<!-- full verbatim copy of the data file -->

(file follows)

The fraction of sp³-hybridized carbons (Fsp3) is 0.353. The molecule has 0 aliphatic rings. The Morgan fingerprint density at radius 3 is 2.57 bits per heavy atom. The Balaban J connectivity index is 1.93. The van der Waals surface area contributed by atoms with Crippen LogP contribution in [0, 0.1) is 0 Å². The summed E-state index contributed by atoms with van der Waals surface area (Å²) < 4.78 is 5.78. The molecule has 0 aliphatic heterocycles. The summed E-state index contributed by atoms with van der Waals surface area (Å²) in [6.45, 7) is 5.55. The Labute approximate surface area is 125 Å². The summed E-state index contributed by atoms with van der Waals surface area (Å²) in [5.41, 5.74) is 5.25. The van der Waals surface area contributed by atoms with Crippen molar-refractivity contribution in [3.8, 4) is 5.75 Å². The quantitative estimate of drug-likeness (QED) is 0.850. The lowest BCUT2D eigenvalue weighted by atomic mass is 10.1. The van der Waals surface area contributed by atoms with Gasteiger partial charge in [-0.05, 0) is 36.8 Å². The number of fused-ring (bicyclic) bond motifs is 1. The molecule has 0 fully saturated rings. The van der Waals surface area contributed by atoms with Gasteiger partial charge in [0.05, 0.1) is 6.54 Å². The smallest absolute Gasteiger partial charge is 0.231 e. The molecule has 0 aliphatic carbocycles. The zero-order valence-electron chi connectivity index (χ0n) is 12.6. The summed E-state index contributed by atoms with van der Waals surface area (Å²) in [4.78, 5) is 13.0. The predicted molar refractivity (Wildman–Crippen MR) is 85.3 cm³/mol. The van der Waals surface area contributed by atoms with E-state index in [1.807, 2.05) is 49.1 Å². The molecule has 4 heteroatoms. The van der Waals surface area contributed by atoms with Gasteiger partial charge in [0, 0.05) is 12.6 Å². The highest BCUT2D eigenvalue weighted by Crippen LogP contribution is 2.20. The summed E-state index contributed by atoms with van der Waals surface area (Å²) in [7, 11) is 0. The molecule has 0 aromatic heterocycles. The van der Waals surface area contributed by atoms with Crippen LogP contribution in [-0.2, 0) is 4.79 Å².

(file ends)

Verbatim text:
The fraction of sp³-hybridized carbons (Fsp3) is 0.353. The molecule has 0 aliphatic rings. The Morgan fingerprint density at radius 3 is 2.57 bits per heavy atom. The Balaban J connectivity index is 1.93. The van der Waals surface area contributed by atoms with Crippen LogP contribution in [0, 0.1) is 0 Å². The summed E-state index contributed by atoms with van der Waals surface area (Å²) < 4.78 is 5.78. The molecule has 0 aliphatic heterocycles. The summed E-state index contributed by atoms with van der Waals surface area (Å²) in [6.45, 7) is 5.55. The Labute approximate surface area is 125 Å². The summed E-state index contributed by atoms with van der Waals surface area (Å²) in [5.41, 5.74) is 5.25. The van der Waals surface area contributed by atoms with Crippen molar-refractivity contribution in [3.8, 4) is 5.75 Å². The quantitative estimate of drug-likeness (QED) is 0.850. The lowest BCUT2D eigenvalue weighted by atomic mass is 10.1. The van der Waals surface area contributed by atoms with Gasteiger partial charge in [-0.05, 0) is 36.8 Å². The number of fused-ring (bicyclic) bond motifs is 1. The molecule has 0 fully saturated rings. The van der Waals surface area contributed by atoms with Gasteiger partial charge in [0.05, 0.1) is 6.54 Å². The smallest absolute Gasteiger partial charge is 0.231 e. The molecule has 0 aliphatic carbocycles. The zero-order valence-electron chi connectivity index (χ0n) is 12.6. The summed E-state index contributed by atoms with van der Waals surface area (Å²) in [4.78, 5) is 13.0. The predicted molar refractivity (Wildman–Crippen MR) is 85.3 cm³/mol. The van der Waals surface area contributed by atoms with E-state index in [1.807, 2.05) is 49.1 Å². The molecule has 4 heteroatoms. The van der Waals surface area contributed by atoms with Gasteiger partial charge in [0, 0.05) is 12.6 Å². The highest BCUT2D eigenvalue weighted by Crippen LogP contribution is 2.20. The summed E-state index contributed by atoms with van der Waals surface area (Å²) in [7, 11) is 0. The molecule has 0 aromatic heterocycles. The van der Waals surface area contributed by atoms with Crippen LogP contribution in [-0.2, 0) is 4.79 Å².